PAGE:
The following transcript has been modified for clarity.
This semester we’re excited about our theme in chapel entitled “Live Worthy of the Gospel.” Every Monday morning I’ll be speaking on the subject, and then we will be following up in our discipleship groups on Tuesday and on Thursday (and Friday).
The theme was selected because, of course, the nature of the book of Philippians is so practical, and especially Philippians 1:27. It says that our lives are to be lived in such a way that we live out the Gospel. We live worthy of this message that we’ve come to believe and to receive.
I’m particularly excited about this semester’s theme especially in light of our day with COVID-19 really to help our students in a number of key areas. One is Paul wrote this letter because he was expressing gratitude for a gift that he had received from the church of Philippi. He really emphasizes the importance of thanksgiving.
He also wrote this book because he wanted to update on his particular circumstances. It’s a prison epistle. Paul was writing from Rome. He wanted the believers in Philippi who deeply loved him to know where he was because he wanted them to learn the importance of overcoming worry and anxiety. The book is filled with those promises. One of the greatest struggles today mentally with all people, but especially working with God’s people, is dealing with anxiety and worry and fear, and that’s really what Philippians is all about. And of course, in the day we’re living in, how practical is that?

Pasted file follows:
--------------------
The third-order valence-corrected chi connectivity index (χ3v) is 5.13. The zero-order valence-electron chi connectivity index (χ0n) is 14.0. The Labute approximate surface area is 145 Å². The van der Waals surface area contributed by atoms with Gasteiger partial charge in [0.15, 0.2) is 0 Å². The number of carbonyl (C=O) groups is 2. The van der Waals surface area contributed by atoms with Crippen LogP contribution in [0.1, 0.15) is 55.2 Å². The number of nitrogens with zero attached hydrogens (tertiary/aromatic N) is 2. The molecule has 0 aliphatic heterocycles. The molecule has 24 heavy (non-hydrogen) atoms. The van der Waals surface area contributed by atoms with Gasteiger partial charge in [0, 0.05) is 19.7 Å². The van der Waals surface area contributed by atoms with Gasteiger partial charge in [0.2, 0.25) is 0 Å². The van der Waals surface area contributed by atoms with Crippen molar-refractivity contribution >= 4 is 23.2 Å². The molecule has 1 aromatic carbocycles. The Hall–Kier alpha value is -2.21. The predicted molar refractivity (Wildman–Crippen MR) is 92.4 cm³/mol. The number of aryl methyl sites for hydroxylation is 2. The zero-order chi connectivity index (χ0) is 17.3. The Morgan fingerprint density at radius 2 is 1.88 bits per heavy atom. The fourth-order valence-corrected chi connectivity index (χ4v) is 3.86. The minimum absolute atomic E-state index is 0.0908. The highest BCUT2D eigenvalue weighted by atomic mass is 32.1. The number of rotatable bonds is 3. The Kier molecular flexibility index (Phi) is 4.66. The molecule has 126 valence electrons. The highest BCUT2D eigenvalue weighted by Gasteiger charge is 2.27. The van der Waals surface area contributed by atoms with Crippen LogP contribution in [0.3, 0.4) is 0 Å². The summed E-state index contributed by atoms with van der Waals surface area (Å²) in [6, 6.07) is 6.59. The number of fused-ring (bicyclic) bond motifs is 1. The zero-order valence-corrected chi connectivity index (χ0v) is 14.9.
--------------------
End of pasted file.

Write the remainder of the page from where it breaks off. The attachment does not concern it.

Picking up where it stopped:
Then Paul is addressing some errors that God’s people were facing. When we think about today, just in the last five months, how much has come up that begins to question certain biblical truths. Error blows by like the wind, and things come and things go, and it’s all based upon social and cultural issues. We want our students to be rock-solid in their faith in the Gospel and to see that they can discern the times through God’s truth.
Finally, Paul wrote them because basically Philippians is Paul’s autobiography. It’s his life story. He is an example of a spiritually mature, Christ-centered, joy-filled believer. Sixteen times the word joy is mentioned in this book, and we really want our student body to really grasp that in life satisfaction, contentment, joy comes from the Lord.
We’re looking forward to a great study this semester.
View the series on BJUtoday. A new devotional chapter is added each Monday.